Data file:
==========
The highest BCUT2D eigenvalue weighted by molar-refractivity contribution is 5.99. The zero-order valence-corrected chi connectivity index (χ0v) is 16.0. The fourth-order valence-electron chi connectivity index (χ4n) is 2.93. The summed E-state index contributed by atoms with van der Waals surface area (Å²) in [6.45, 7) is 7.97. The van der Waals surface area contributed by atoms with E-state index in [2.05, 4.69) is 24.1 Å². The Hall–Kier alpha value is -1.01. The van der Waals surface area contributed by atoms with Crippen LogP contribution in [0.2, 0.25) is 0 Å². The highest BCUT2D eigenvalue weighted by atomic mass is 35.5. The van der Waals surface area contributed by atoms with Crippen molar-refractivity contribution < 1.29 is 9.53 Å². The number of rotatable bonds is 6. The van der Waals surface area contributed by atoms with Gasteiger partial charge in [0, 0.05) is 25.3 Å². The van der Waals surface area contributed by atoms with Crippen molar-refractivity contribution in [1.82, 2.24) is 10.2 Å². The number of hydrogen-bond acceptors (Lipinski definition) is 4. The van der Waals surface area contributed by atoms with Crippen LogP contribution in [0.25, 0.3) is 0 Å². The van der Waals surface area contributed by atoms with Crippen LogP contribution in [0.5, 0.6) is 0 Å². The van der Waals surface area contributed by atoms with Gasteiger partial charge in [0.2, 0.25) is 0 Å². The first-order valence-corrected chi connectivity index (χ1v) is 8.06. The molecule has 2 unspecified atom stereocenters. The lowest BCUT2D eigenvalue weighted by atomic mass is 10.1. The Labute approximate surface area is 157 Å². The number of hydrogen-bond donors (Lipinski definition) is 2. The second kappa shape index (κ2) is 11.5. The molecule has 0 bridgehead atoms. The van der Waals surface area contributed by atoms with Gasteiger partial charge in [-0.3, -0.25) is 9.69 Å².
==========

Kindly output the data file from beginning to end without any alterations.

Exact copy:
The highest BCUT2D eigenvalue weighted by molar-refractivity contribution is 5.99. The zero-order valence-corrected chi connectivity index (χ0v) is 16.0. The fourth-order valence-electron chi connectivity index (χ4n) is 2.93. The summed E-state index contributed by atoms with van der Waals surface area (Å²) in [6.45, 7) is 7.97. The van der Waals surface area contributed by atoms with E-state index in [2.05, 4.69) is 24.1 Å². The Hall–Kier alpha value is -1.01. The van der Waals surface area contributed by atoms with Crippen LogP contribution in [0.2, 0.25) is 0 Å². The highest BCUT2D eigenvalue weighted by atomic mass is 35.5. The van der Waals surface area contributed by atoms with Crippen molar-refractivity contribution < 1.29 is 9.53 Å². The number of rotatable bonds is 6. The van der Waals surface area contributed by atoms with Gasteiger partial charge in [0, 0.05) is 25.3 Å². The van der Waals surface area contributed by atoms with Crippen molar-refractivity contribution in [1.82, 2.24) is 10.2 Å². The number of hydrogen-bond acceptors (Lipinski definition) is 4. The van der Waals surface area contributed by atoms with Crippen LogP contribution in [0.25, 0.3) is 0 Å². The van der Waals surface area contributed by atoms with Crippen LogP contribution in [0.5, 0.6) is 0 Å². The van der Waals surface area contributed by atoms with Gasteiger partial charge in [0.2, 0.25) is 0 Å². The first-order valence-corrected chi connectivity index (χ1v) is 8.06. The molecule has 2 unspecified atom stereocenters. The lowest BCUT2D eigenvalue weighted by atomic mass is 10.1. The Labute approximate surface area is 157 Å². The number of hydrogen-bond donors (Lipinski definition) is 2. The second kappa shape index (κ2) is 11.5. The molecule has 0 bridgehead atoms. The van der Waals surface area contributed by atoms with Gasteiger partial charge in [-0.3, -0.25) is 9.69 Å².